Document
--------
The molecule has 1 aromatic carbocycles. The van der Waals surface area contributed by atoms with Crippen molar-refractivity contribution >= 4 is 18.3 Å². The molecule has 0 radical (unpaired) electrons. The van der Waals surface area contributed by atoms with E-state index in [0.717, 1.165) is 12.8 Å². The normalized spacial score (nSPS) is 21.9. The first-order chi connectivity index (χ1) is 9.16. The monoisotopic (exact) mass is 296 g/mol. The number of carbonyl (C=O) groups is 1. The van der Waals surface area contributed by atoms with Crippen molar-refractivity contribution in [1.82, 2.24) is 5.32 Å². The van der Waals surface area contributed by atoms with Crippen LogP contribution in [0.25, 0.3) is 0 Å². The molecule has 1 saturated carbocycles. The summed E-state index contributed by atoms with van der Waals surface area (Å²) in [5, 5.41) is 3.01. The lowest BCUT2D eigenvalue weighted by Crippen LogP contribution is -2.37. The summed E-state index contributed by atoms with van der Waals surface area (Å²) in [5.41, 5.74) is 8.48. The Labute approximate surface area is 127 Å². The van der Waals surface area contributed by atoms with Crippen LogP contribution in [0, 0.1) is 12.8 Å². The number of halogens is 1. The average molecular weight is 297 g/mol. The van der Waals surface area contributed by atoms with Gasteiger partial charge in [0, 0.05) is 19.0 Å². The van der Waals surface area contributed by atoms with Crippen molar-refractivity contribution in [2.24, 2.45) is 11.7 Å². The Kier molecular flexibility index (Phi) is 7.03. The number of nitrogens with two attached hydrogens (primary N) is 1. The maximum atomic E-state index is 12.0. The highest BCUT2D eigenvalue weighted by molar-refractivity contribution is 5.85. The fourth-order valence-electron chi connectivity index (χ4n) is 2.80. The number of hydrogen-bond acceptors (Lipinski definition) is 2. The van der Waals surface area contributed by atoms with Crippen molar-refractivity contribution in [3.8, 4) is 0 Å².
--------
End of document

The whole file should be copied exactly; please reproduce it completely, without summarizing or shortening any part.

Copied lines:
The molecule has 1 aromatic carbocycles. The van der Waals surface area contributed by atoms with Crippen molar-refractivity contribution >= 4 is 18.3 Å². The molecule has 0 radical (unpaired) electrons. The van der Waals surface area contributed by atoms with E-state index in [0.717, 1.165) is 12.8 Å². The normalized spacial score (nSPS) is 21.9. The first-order chi connectivity index (χ1) is 9.16. The monoisotopic (exact) mass is 296 g/mol. The number of carbonyl (C=O) groups is 1. The van der Waals surface area contributed by atoms with Crippen molar-refractivity contribution in [1.82, 2.24) is 5.32 Å². The van der Waals surface area contributed by atoms with Crippen LogP contribution in [0.25, 0.3) is 0 Å². The molecule has 1 saturated carbocycles. The summed E-state index contributed by atoms with van der Waals surface area (Å²) in [5, 5.41) is 3.01. The lowest BCUT2D eigenvalue weighted by Crippen LogP contribution is -2.37. The summed E-state index contributed by atoms with van der Waals surface area (Å²) in [5.41, 5.74) is 8.48. The Labute approximate surface area is 127 Å². The van der Waals surface area contributed by atoms with Crippen LogP contribution in [0, 0.1) is 12.8 Å². The number of halogens is 1. The average molecular weight is 297 g/mol. The van der Waals surface area contributed by atoms with Gasteiger partial charge in [0, 0.05) is 19.0 Å². The van der Waals surface area contributed by atoms with Crippen molar-refractivity contribution in [2.24, 2.45) is 11.7 Å². The Kier molecular flexibility index (Phi) is 7.03. The number of nitrogens with two attached hydrogens (primary N) is 1. The maximum atomic E-state index is 12.0. The highest BCUT2D eigenvalue weighted by molar-refractivity contribution is 5.85. The fourth-order valence-electron chi connectivity index (χ4n) is 2.80. The number of hydrogen-bond acceptors (Lipinski definition) is 2. The van der Waals surface area contributed by atoms with Crippen molar-refractivity contribution in [3.8, 4) is 0 Å².